Hi, I'm Huw, a member of the British Handball Association's World Class Development Programme.
You can follow my progress on 606 over the coming months (and hopefully years) as I try to make the squad for London 2012.
When I last posted a blog in February it was about the news of funding cuts that we had just received from UK Sport. The impact that this decision has had on our programme has been immense.
Since the last blog we have lost our centralised full-time programme, lost our coaching staff, lost all our support staff barring one or two full-timers reduced to part-time, lost a sense of direction, and sometimes lost the will to live!
It has been a turbulent time and it has been incredibly difficult to stay motivated to continue in the whole project.
The British Handball Association (BHA) have replaced the coaching team, but without the funding they have found it difficult to provide a training environment that is sufficient for our required development.
We now only meet up as a GB squad during designated 'international weeks', just like any other national team – this is not ideal and certainly isn't going to help us catch up with other national sides.
In between these GB camps, we are supposed to have found professional contracts and daily training at elite European clubs. However, the economic climate has seen many handball clubs go bankrupt and, even at the top level, contracts are proving pretty scarce.
Therefore, for someone like myself, a development athlete with perhaps potential in a few years' time, it would be a huge risk for a club to offer me any financial contract. So it has left many of our squad with little options and undesirable training situations.
Thankfully, the sports academy in Aarhus, Denmark, offered a deal which allows many of us to continue our training in a similar way to the previous couple of years.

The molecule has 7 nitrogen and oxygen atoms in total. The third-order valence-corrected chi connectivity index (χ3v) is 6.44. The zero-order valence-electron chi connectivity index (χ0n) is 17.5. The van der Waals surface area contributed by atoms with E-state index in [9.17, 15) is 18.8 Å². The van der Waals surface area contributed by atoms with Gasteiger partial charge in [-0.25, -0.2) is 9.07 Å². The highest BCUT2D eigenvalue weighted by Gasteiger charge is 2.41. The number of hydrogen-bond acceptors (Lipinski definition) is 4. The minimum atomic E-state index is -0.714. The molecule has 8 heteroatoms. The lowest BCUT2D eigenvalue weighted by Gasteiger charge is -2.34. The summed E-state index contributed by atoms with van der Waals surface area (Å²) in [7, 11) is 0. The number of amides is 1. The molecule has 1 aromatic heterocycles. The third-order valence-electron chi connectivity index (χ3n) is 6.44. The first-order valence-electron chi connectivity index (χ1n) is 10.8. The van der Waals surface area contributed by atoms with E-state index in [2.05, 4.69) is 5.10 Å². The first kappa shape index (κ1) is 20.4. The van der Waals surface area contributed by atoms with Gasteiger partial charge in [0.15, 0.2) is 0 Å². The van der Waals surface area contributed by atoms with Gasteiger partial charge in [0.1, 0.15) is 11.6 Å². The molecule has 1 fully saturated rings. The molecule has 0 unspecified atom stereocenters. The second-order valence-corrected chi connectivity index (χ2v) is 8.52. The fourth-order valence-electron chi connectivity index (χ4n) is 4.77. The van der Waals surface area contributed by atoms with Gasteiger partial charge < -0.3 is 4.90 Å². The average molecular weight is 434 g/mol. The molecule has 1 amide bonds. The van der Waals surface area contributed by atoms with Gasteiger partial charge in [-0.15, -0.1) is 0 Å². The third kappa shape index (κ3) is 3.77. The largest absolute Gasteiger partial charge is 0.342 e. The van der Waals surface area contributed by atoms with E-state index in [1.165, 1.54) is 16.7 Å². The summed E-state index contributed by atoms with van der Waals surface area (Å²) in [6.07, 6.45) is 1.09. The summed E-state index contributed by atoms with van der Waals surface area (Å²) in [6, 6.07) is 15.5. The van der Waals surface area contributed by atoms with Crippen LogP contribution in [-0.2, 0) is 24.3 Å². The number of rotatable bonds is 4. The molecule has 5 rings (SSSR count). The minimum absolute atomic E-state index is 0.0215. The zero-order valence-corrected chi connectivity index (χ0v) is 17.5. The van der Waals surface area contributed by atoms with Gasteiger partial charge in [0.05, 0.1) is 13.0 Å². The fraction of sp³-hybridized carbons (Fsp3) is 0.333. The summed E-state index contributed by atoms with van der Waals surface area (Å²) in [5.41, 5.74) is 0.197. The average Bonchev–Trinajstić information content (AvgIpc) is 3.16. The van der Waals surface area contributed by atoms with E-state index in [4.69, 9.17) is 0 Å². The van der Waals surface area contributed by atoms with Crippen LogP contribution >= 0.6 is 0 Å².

This was a lifeline and has enabled many of us to return here and keep the Olympic dream alive. However, it is something that us athletes have organised ourselves without the centralised world-class programme providing it for us.
We are under no illusions about the limited resources of the programme, and are fully aware that the coming year is going to be pretty tough.
On the plus side, we are beginning to play more international matches and this is good motivation, as well as a good way of monitoring our progress as a team.
In June 2009, we played against Greece, a team who had risen to good international standings (like we aspire to) after they hosted the Olympics in 2004.
The results of these friendly matches were not victories for us but the performances and experience we gain from playing such nations is invaluable.
On the horizon for us are some international fixtures in the Autumn, and then World Championship qualifiers in the new year.
The longer-term future, though, looks more bleak now because of the disappearance of funds, and who knows whether I will be writing this blog all the way until the Olympics...
The GB women’s squad are playing against Finland at the Echo Arena, Liverpool, on Saturday 26 September – tickets still available – anyone in the area (or further afield) please go along and lend your support to the girls.